Assessment of measures to reduce the water footprint of cotton farming in India.

Published online
05 Oct 2016
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Pahlow, M. & Krol, M. S. & Hoekstra, A. Y.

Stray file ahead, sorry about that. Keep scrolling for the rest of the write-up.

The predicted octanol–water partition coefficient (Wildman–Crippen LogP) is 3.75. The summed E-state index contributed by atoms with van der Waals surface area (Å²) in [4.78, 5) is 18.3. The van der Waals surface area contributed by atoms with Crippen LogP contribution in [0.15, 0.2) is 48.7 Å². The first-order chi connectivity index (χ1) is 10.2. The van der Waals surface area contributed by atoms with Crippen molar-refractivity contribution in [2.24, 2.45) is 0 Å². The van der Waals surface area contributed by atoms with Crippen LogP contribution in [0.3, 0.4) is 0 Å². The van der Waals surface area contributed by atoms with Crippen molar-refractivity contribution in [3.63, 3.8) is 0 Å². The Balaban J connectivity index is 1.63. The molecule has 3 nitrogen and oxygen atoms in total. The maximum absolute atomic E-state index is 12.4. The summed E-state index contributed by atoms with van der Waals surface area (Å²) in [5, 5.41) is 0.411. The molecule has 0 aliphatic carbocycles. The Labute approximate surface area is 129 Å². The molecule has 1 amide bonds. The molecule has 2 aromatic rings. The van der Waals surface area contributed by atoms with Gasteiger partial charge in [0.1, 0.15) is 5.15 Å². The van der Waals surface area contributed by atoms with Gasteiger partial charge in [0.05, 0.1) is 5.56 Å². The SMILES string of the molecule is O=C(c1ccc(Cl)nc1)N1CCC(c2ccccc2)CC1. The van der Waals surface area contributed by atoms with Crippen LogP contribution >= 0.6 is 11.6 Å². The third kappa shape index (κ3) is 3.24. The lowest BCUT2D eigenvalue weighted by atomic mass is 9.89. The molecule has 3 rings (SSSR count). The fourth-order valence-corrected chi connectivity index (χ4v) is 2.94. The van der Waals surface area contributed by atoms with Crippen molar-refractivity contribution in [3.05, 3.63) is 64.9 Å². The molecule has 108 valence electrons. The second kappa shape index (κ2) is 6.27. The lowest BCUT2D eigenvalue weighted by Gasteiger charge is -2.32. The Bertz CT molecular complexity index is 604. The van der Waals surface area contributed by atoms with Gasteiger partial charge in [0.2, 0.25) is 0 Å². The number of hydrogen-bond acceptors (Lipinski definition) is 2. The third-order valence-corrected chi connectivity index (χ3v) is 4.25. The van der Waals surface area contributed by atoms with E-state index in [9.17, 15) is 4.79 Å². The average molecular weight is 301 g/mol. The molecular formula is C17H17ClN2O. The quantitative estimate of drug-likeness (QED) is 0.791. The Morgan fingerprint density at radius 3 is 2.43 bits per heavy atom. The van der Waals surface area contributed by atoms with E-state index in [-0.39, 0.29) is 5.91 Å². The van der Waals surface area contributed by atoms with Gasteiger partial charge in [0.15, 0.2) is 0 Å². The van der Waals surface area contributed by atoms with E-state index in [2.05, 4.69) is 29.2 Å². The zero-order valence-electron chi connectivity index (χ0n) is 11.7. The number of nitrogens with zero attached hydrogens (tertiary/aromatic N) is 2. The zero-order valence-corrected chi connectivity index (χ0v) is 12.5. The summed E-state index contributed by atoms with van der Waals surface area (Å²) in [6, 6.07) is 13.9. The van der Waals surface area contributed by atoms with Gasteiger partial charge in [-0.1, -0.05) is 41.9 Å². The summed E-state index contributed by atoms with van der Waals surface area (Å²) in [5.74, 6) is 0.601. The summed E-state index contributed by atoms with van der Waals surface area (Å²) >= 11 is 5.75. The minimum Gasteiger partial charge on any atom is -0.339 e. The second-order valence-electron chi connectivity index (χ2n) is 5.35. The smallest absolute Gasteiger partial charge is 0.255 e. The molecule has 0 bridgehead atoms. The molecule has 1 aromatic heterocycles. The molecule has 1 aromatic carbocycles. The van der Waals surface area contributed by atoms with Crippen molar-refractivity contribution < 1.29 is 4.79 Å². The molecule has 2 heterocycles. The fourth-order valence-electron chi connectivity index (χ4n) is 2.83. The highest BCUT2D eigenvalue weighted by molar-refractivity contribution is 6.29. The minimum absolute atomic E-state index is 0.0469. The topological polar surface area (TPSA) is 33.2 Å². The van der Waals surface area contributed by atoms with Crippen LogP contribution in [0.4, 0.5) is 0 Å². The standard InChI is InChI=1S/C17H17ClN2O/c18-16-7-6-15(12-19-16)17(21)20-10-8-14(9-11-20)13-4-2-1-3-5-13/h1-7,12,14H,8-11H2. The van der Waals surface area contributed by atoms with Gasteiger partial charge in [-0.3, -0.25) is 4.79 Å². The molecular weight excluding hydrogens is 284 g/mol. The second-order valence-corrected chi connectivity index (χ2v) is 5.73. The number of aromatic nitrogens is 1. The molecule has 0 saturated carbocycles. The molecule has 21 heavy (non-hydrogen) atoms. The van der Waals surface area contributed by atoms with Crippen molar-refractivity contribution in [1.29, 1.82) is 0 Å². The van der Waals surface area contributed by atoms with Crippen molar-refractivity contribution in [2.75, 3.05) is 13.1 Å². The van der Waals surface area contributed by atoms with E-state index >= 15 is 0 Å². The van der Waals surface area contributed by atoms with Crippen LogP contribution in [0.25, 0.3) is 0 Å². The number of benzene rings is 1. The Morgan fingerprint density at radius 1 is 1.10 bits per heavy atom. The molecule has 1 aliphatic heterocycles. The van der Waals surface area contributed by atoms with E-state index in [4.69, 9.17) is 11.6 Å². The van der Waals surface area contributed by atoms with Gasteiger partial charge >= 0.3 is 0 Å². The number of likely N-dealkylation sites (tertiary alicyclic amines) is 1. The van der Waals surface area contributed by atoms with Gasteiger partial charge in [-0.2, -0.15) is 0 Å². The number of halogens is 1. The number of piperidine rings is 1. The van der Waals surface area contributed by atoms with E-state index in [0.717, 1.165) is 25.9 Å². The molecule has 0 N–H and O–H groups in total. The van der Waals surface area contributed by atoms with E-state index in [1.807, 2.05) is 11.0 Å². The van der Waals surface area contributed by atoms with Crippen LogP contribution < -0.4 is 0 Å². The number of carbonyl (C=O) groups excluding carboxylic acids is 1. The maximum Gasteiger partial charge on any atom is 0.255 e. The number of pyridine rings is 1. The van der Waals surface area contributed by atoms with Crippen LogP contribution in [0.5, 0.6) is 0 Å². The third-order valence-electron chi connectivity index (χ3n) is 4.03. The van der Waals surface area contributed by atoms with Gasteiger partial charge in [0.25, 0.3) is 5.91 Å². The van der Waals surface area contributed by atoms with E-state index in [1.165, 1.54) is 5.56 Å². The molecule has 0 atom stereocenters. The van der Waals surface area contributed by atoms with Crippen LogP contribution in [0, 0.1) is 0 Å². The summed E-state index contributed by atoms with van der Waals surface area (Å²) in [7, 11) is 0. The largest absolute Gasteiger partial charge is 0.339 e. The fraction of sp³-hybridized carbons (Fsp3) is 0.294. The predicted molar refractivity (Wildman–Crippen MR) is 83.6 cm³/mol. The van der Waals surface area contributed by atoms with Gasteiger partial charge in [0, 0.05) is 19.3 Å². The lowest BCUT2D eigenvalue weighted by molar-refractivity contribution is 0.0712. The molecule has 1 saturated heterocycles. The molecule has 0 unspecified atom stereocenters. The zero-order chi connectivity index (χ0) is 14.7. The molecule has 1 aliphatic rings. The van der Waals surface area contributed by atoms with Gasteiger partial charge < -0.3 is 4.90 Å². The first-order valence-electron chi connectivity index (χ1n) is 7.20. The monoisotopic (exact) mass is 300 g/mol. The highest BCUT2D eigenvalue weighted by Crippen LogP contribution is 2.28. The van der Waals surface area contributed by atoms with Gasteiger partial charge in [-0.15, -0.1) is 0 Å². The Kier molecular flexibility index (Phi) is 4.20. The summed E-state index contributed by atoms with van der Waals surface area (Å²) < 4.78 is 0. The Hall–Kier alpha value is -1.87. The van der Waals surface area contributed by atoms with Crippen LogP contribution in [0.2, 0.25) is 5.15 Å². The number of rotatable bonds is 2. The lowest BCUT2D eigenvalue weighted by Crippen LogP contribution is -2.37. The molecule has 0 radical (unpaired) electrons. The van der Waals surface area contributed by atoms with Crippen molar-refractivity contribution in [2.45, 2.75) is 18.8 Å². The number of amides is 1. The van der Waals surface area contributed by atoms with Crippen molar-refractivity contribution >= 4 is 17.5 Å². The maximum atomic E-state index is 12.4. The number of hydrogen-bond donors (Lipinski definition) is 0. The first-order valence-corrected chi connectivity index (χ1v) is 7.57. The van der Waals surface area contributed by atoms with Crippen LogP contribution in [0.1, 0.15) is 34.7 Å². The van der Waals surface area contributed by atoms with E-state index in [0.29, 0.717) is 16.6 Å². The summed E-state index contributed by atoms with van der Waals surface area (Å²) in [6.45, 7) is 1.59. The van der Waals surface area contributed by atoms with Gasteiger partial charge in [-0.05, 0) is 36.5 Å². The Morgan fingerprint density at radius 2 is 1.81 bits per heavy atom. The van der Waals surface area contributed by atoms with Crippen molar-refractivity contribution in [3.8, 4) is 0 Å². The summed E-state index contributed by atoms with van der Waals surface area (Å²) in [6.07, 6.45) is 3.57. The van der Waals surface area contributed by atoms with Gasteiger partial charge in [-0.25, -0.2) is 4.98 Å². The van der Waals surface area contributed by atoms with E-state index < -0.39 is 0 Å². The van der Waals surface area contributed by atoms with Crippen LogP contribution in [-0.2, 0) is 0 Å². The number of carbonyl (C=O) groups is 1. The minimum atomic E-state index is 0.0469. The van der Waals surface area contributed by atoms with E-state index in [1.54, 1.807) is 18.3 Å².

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Based on the findings presented in this report, general recommendations regarding measures and strategies to decrease the water footprint (WF) of cotton production can be provided. Given that the grey WF is generally much larger than the consumptive WF, reduction of the grey WF has priority over reduction of the consumptive WF. Yet India has diverse agro-ecological zones and therefore it must be noted that region-specific measures and strategies are essential to achieve best benefit. The zones deviate in climate, soil type and financial means from each other, hence suitability and feasibility of implementation of a certain measure may differ for a given location. There are certain measures that can be termed 'no regret' options, as they require little or no additional investment, yield reduction is not probable and they have WF reduction potential. To that end, pesticides that result in a large grey WF should be replaced with substances that target the same pest(s), are effective, but lead to a WF reduction. Crop rotation has a positive effect on soil fertility and supports pests control. Application of nutrients can be optimized and potentially reduced after determination of actual soil fertility and a sequential adjustment of the amount of fertilizer applied. Furthermore, the amount of nutrients may partially be replaced with organic and locally available replacements such as farmyard manure without sacrificing yield. Mulching with available crop residue is an effective means to reduce evaporation and at the same time may increase yield. Intercropping is very efficient to that end, as the intercrop shades the soil, provides additional yield and crop residue for additional mulching and soil improvement. Field runoff should be reduced through measures such as field levelling, cropping on contour in sloping terrain or a ridge and furrow system. Application of irrigation water can be reduced by applying a deficit irrigation strategy, whereby water is provided at less than full irrigation and at those times where water is most critical for crop growth (flowering and boll formation). Note that in the case of rain-fed farming supplemental irrigation in incidental drought periods is highly effective. Best management practices include, but go beyond the 'no regret' options and may require substantial investment and adequate training of the farmers. These involve the selection of cultivars best suited for the production region, innovative and sustainable cotton-based cropping systems and precise water and fertilizer application systems. In short, the grey WF can be most effectively reduced through organic farming, whereby precision application of water and nutrients (fertigation) is implemented, when compared to conventional farming. The major trade-off may be lower yield, thus larger consumptive WF, at least in the short term. However, in the long term this effect may be small. The consumptive WF can be reduced most effectively by implementation of the following agronomic measures: mulching (organic or, even more effective, synthetic mulching); efficient irrigation technology (with sub-surface drip irrigation resulting in the smallest consumptive WF, followed by drip irrigation, furrow irrigation and finally sprinkler irrigation); a deficit irrigation strategy (reducing field evapotranspiration by 20-40% compared to full irrigation); and precision irrigation in time and space (irrigation scheduling and variable rate irrigation). In the short term it is recommended to aim at implementation of no-regret measures in conventional cotton farming, creating market support for organic cotton and developing a capacity building and investment programme to help farmers switch to conservation agriculture. In the long term it is recommended to strive for a transition to less pesticide-intensive agronomic practices. This leads to direct and substantial reduction of the grey WF. The consumptive WF can be reduced significantly through best management practices.

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